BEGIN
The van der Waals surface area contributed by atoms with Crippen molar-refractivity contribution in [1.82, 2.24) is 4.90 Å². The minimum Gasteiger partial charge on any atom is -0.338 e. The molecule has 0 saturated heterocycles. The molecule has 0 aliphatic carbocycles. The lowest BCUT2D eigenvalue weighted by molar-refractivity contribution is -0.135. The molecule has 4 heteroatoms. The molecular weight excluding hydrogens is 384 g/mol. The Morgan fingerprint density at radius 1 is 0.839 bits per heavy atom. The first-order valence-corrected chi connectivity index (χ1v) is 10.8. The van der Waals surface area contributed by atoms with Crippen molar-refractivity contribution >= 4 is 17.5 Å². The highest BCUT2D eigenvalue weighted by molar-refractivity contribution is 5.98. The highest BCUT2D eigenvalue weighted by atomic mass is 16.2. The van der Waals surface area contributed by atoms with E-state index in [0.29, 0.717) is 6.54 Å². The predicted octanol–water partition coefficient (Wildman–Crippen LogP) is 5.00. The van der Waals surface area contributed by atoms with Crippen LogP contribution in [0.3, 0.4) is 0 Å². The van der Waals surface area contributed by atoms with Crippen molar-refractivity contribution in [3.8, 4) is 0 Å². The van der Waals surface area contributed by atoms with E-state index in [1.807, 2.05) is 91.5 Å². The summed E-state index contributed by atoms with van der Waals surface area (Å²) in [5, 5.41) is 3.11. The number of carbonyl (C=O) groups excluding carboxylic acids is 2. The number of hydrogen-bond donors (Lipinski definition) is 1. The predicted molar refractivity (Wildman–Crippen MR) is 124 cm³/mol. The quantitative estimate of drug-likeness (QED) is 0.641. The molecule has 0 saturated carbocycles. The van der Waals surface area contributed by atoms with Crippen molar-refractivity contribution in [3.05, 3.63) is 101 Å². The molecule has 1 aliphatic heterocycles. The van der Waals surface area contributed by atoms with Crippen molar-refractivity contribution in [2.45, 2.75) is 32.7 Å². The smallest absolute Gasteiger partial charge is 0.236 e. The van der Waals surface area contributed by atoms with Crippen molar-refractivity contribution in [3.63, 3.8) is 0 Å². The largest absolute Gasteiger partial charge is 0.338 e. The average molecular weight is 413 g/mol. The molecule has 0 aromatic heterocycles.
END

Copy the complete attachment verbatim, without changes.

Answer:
The van der Waals surface area contributed by atoms with Crippen molar-refractivity contribution in [1.82, 2.24) is 4.90 Å². The minimum Gasteiger partial charge on any atom is -0.338 e. The molecule has 0 saturated heterocycles. The molecule has 0 aliphatic carbocycles. The lowest BCUT2D eigenvalue weighted by molar-refractivity contribution is -0.135. The molecule has 4 heteroatoms. The molecular weight excluding hydrogens is 384 g/mol. The Morgan fingerprint density at radius 1 is 0.839 bits per heavy atom. The first-order valence-corrected chi connectivity index (χ1v) is 10.8. The van der Waals surface area contributed by atoms with Crippen molar-refractivity contribution >= 4 is 17.5 Å². The highest BCUT2D eigenvalue weighted by molar-refractivity contribution is 5.98. The highest BCUT2D eigenvalue weighted by atomic mass is 16.2. The van der Waals surface area contributed by atoms with E-state index in [0.29, 0.717) is 6.54 Å². The predicted octanol–water partition coefficient (Wildman–Crippen LogP) is 5.00. The van der Waals surface area contributed by atoms with Crippen LogP contribution in [0.3, 0.4) is 0 Å². The van der Waals surface area contributed by atoms with Crippen molar-refractivity contribution in [3.8, 4) is 0 Å². The van der Waals surface area contributed by atoms with E-state index in [1.807, 2.05) is 91.5 Å². The summed E-state index contributed by atoms with van der Waals surface area (Å²) in [5, 5.41) is 3.11. The number of carbonyl (C=O) groups excluding carboxylic acids is 2. The number of hydrogen-bond donors (Lipinski definition) is 1. The predicted molar refractivity (Wildman–Crippen MR) is 124 cm³/mol. The quantitative estimate of drug-likeness (QED) is 0.641. The molecule has 0 saturated carbocycles. The van der Waals surface area contributed by atoms with Crippen molar-refractivity contribution in [3.05, 3.63) is 101 Å². The molecule has 1 aliphatic heterocycles. The van der Waals surface area contributed by atoms with Crippen molar-refractivity contribution in [2.45, 2.75) is 32.7 Å². The smallest absolute Gasteiger partial charge is 0.236 e. The van der Waals surface area contributed by atoms with Crippen molar-refractivity contribution in [3.63, 3.8) is 0 Å². The largest absolute Gasteiger partial charge is 0.338 e. The average molecular weight is 413 g/mol. The molecule has 0 aromatic heterocycles.